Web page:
Theopoetics

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Theopoetics in its modern context is an interdisciplinary field of study that combines elements of poetic analysis, process theology, narrative theology, and postmodern philosophy. Originally developed by Stanley Hopper and David Leroy Miller in the 1960s and furthered significantly by Amos Wilder with his 1976 text, Theopoetic: Theology and the Religious Imagination.

In recent times there has been a revitalized interest with new work being done by two schools of thought in theopoetics.

One school of thought is led by individuals such as L. Callid Keefe-Perry, Rubem Alves, Catherine Keller, John Caputo, Peter Rollins, Scott Holland, Melanie May, Matt Guynn, Roland Faber, and others. The first school values process theology and postmodern philosophy.[1]

The other school of thought is led by individuals such as Anne M. Carpenter of St. Mary’s College,[2] California, and Richard Viladesau[3] of Fordham University, with contributions from Brian Nixon of Veritas International University.[4] This school of theo-poetics is influenced by the thought of Hans Urs von Balthasar as informed by a range of thinkers as divergent as Gregory of Nyssa, Thomas Aquinas, Maximus the Confessor, Dietrich Richard Alfred von Hildebrand, David Bentely Hart[5] and Pavel Florensky.[6] This later school of theopoetics values the philosophical transcendentals as informed by classical theology.[7]

Description[edit]

Postmodern Theopoeitcs

The first school of theopoetics suggests that instead of trying to develop a "scientific" theory of God, as systematic theology attempts, theologians should instead try to find God through poetic articulations of their lived ("embodied") experiences. It asks theologians to accept reality as a legitimate source of divine revelation and suggests that both the divine and the real are mysterious — that is, irreducible to literalist dogmas or scientific proofs.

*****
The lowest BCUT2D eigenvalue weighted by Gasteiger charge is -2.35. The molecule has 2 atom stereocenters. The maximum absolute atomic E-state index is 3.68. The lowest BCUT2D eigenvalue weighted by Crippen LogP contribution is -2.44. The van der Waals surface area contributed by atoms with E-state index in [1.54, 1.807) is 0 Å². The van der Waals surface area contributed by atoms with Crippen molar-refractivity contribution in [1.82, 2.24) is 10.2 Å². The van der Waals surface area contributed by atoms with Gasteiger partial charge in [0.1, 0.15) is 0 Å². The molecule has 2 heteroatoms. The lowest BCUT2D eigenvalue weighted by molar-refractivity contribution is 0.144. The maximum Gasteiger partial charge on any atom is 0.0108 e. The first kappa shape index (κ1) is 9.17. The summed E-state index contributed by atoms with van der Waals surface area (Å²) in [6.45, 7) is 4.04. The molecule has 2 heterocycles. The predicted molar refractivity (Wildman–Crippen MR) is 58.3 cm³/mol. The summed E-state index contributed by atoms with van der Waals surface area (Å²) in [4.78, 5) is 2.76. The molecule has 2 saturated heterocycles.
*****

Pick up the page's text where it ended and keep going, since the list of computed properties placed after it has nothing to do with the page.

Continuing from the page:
Theopoetics makes significant use of "radical" and "ontological" metaphor to create a more fluid and less stringent referent for the divine. One of the functions of theopoetics is to recalibrate theological perspectives, suggesting that theology can be more akin to poetry than physics. It belies the logical assertion of the principle of bivalence and stands in contrast to some rigid Biblical hermeneutics that suggest that each passage of scripture has only one, usually teleological, interpretation. The dismissal of the aesthetic as a living part of language has turned the academic enterprise of biblical studies and theology into a language more at home with lawyers than poets. Theopoetics is the art of using words and thoughts that speak to the reader in an aesthetic and existential way to inspire spirituality in the reader.

Whereas those who utilize a strict, historical-grammatical approach believe scripture and theology possess inerrant factual meaning and pay attention to historicity, a theopoetic approach takes an allegorical position on faith statements that can be continuously reinterpreted. Theopoetics suggest that just as a poem can take on new meaning depending on the context in which the reader interprets it, texts and experiences of the Divine can and should take on new meaning depending on the changing situation of the individual.

Classical Theopoeitcs

In the second school of theopoetics, the aim is drawn “from von Balthasar’s affirmation of poetic expression: when God speaks to us in the Incarnation, all qualities of human language—even being itself—are employed as created ‘grammar’ by which God expresses himself to us…With God at the center of expression, poetry becomes capable of an authentic role in theological language.”[8]

This form of theo-poetics “requires the interplay of three massive fields of knowledge:  metaphysics, language, and Christology[9]  and is to be “sharply distinguished from the agnostic overtures of the ‘theo-poetics’ movement, whose lineage is not be found in the thought of Balthasar.”[8]